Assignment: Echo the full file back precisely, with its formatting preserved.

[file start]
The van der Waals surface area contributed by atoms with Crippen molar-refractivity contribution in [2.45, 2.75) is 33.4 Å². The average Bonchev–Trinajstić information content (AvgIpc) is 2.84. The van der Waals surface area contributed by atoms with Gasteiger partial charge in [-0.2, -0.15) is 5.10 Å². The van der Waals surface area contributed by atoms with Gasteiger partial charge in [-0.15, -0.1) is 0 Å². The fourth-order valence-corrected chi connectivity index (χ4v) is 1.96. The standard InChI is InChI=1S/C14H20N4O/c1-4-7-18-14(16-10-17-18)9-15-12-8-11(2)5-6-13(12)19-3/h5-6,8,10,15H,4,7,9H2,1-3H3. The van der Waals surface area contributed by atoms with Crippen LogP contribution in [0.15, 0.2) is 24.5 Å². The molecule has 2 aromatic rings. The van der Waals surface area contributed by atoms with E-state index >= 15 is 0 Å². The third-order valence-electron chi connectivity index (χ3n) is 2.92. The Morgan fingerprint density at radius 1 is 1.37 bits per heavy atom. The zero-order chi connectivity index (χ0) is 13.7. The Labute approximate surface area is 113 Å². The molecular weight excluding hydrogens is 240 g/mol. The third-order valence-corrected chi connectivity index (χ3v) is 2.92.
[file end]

The van der Waals surface area contributed by atoms with Crippen molar-refractivity contribution in [2.45, 2.75) is 33.4 Å². The average Bonchev–Trinajstić information content (AvgIpc) is 2.84. The van der Waals surface area contributed by atoms with Gasteiger partial charge in [-0.2, -0.15) is 5.10 Å². The van der Waals surface area contributed by atoms with Gasteiger partial charge in [-0.15, -0.1) is 0 Å². The fourth-order valence-corrected chi connectivity index (χ4v) is 1.96. The standard InChI is InChI=1S/C14H20N4O/c1-4-7-18-14(16-10-17-18)9-15-12-8-11(2)5-6-13(12)19-3/h5-6,8,10,15H,4,7,9H2,1-3H3. The van der Waals surface area contributed by atoms with Crippen LogP contribution in [0.15, 0.2) is 24.5 Å². The molecule has 2 aromatic rings. The van der Waals surface area contributed by atoms with E-state index >= 15 is 0 Å². The third-order valence-electron chi connectivity index (χ3n) is 2.92. The Morgan fingerprint density at radius 1 is 1.37 bits per heavy atom. The zero-order chi connectivity index (χ0) is 13.7. The Labute approximate surface area is 113 Å². The molecular weight excluding hydrogens is 240 g/mol. The third-order valence-corrected chi connectivity index (χ3v) is 2.92.